A central bank’s worst nightmare is when they want inflation and can’t get it. The Fed’s tricks have all failed. Is there another rabbit in the hat? Actually, there is. The Fed could announce that effective immediately the price of gold was $5,000 per troy ounce which would cause massive inflation within 15 minutes.
This article is an edited ([ ]) and revised (…) version of the original (written by Jim Rickards) to ensure a faster & easier read. It may be re-posted as long as it includes a hyperlink back to this revised version to avoid copyright infringement.
They could call a board meeting, vote on a new policy, walk outside and announce to the world that effective immediately, the price of gold was $5,000 per troy ounce.
The Fed could make that new price stick by using the Treasury’s gold in Fort Knox and the major U.S. bank gold dealers to conduct “open market operations” in gold. They would be a buyer if the price hit $4,950 per troy ounce or less and a seller if the price hit $5,050 per troy ounce or higher.
They would print money when they buy and reduce the money supply when they sell via the banks. This is exactly what the Fed does today in the bond market when they pursue QE. The Fed would simply substitute gold for bonds in their dealings. The Fed would target the gold price rather than interest rates.
Of course, the point of $5,000 gold is not to reward gold investors. The point is to cause a generalized increase in the price level. A rise in the price of gold from $1,000 per troy ounce to $5,000 per troy ounce is really an 80% devaluation of the dollar when measured in the quantity of gold that one dollar can buy.
This 80% devaluation of the dollar against gold would cause all other dollar prices to rise also. Oil would be $400 per barrel, gas would be $10.00 per gallon at the pump and so on. There it is — massive inflation in 15 minutes: the time it takes to vote on the new policy.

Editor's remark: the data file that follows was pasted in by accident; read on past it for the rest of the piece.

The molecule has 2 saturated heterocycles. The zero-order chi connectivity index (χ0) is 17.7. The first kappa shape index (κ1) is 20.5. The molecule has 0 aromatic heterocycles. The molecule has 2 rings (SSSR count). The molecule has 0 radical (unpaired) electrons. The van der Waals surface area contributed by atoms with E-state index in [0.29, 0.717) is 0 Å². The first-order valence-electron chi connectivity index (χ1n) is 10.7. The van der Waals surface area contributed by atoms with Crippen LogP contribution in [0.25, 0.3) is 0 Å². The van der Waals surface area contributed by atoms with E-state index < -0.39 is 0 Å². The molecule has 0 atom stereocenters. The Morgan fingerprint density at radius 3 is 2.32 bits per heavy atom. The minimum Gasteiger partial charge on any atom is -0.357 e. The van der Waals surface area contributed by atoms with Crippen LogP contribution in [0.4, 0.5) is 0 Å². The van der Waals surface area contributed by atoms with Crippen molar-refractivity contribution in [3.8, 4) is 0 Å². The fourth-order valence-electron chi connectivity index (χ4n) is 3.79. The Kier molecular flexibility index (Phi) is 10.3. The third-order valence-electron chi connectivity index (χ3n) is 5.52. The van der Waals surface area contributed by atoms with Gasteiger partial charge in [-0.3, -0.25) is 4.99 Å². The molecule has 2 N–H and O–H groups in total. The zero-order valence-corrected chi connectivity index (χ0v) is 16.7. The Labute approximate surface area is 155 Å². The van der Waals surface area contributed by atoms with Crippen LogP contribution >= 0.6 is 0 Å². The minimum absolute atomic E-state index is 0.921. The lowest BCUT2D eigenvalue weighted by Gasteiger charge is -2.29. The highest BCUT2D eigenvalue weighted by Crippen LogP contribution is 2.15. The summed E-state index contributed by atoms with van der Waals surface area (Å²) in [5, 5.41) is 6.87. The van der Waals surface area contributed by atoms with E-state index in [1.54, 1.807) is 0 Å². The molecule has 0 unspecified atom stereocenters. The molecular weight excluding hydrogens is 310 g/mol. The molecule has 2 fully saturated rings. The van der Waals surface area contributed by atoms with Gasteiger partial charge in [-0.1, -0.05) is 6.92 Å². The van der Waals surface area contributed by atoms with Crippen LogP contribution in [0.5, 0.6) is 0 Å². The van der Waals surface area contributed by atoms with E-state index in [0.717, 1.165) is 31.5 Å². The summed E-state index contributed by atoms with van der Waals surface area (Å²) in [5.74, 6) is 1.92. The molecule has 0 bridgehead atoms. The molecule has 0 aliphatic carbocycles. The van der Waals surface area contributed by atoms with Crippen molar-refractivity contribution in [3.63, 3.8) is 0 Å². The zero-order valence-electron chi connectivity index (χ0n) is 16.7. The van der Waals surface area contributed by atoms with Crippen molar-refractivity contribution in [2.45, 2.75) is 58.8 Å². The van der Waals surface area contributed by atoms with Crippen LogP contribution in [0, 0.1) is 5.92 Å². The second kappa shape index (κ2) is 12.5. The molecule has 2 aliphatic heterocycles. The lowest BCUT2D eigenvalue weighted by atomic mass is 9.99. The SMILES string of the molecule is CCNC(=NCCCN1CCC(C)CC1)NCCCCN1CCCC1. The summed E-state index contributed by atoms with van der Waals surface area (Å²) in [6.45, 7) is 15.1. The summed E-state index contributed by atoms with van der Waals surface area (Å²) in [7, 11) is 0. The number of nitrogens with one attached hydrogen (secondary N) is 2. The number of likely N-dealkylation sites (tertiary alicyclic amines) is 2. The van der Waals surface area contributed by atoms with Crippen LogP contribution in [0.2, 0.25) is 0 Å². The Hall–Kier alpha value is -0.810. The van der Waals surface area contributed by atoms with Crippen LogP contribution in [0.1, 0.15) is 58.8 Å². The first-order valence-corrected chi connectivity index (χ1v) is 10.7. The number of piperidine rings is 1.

Don’t think this is possible? It has happened in the U.S. twice in the past 80 years. You may even know some people who lived through both episodes.
- The first time was in 1933 when President Franklin Roosevelt ordered an increase in the gold price from $20.67 per troy ounce to $35.00 per troy ounce, nearly a 75% rise in the dollar price of gold. He did this to break the deflation of the Great Depression, and it worked. The economy grew strongly from 1934-36.
- The second time was in the 1970s when President Richard Nixon ended the conversion of dollars into gold by U.S. trading partners. Nixon did not want inflation, but he got it. Gold went from $35 per troy ounce to $800 per troy ounce in less than nine years, a 2,200% increase. U.S. dollar inflation was over 50% from 1977-1981. The value of the dollar was cut in half in those five years.
History shows that raising the dollar price of gold is the quickest way to cause general inflation. If the markets don’t do it, the government can. It works every time…
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Governments will need and want and will engineer higher gold prices because it is their primary method of dealing with otherwise unserviceable debt. Higher gold prices will have the effect of debasing/devaluing their respective currencies which is the result they’re looking for. Dramatically cheaper currencies mean that the debt can be serviced much more readily.
You are going to see the price of gold go up… a lot and it may go up a lot in a very short period of time. It’s not going to go up 10% per year for seven years and the price doubles. It’s going to chug along sideways, maybe in an upward trend, with a lot of volatility. It will have a kind of a slow grind upward… and then a spike… and then another spike… and then a super-spike. The whole thing could happen in a matter of 90 days — six months at the most.
You can have multiple paths, and timing has to be watched, but the $10,000 number for gold is very well grounded analytically.
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